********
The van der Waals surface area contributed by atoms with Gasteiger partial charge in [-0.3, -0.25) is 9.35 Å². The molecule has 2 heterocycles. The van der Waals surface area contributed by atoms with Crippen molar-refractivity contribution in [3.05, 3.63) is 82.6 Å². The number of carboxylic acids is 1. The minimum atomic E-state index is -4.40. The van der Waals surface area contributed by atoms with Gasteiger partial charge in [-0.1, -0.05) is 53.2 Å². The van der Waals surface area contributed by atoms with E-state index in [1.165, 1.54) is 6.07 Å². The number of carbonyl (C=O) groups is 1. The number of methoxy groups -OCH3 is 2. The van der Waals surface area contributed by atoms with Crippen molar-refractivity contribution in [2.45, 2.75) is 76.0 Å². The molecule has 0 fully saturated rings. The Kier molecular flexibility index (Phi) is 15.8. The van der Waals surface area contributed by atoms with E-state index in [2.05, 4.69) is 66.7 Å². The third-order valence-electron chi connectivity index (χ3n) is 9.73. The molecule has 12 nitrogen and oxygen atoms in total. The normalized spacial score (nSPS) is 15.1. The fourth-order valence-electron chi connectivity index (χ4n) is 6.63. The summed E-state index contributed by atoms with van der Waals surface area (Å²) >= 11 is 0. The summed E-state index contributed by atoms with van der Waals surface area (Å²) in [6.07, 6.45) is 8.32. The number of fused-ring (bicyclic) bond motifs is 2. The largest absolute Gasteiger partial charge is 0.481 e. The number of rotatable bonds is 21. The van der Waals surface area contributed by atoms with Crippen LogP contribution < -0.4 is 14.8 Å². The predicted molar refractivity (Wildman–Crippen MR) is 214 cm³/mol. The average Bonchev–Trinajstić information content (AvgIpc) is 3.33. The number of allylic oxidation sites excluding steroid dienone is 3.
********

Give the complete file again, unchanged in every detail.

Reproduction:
The van der Waals surface area contributed by atoms with Gasteiger partial charge in [-0.3, -0.25) is 9.35 Å². The molecule has 2 heterocycles. The van der Waals surface area contributed by atoms with Crippen molar-refractivity contribution in [3.05, 3.63) is 82.6 Å². The number of carboxylic acids is 1. The minimum atomic E-state index is -4.40. The van der Waals surface area contributed by atoms with Gasteiger partial charge in [-0.1, -0.05) is 53.2 Å². The van der Waals surface area contributed by atoms with E-state index in [1.165, 1.54) is 6.07 Å². The number of carbonyl (C=O) groups is 1. The number of methoxy groups -OCH3 is 2. The van der Waals surface area contributed by atoms with Crippen molar-refractivity contribution in [2.45, 2.75) is 76.0 Å². The molecule has 0 fully saturated rings. The Kier molecular flexibility index (Phi) is 15.8. The van der Waals surface area contributed by atoms with E-state index in [2.05, 4.69) is 66.7 Å². The third-order valence-electron chi connectivity index (χ3n) is 9.73. The molecule has 12 nitrogen and oxygen atoms in total. The normalized spacial score (nSPS) is 15.1. The fourth-order valence-electron chi connectivity index (χ4n) is 6.63. The summed E-state index contributed by atoms with van der Waals surface area (Å²) >= 11 is 0. The summed E-state index contributed by atoms with van der Waals surface area (Å²) in [6.07, 6.45) is 8.32. The number of fused-ring (bicyclic) bond motifs is 2. The largest absolute Gasteiger partial charge is 0.481 e. The number of rotatable bonds is 21. The van der Waals surface area contributed by atoms with Crippen LogP contribution < -0.4 is 14.8 Å². The predicted molar refractivity (Wildman–Crippen MR) is 214 cm³/mol. The average Bonchev–Trinajstić information content (AvgIpc) is 3.33. The number of allylic oxidation sites excluding steroid dienone is 3.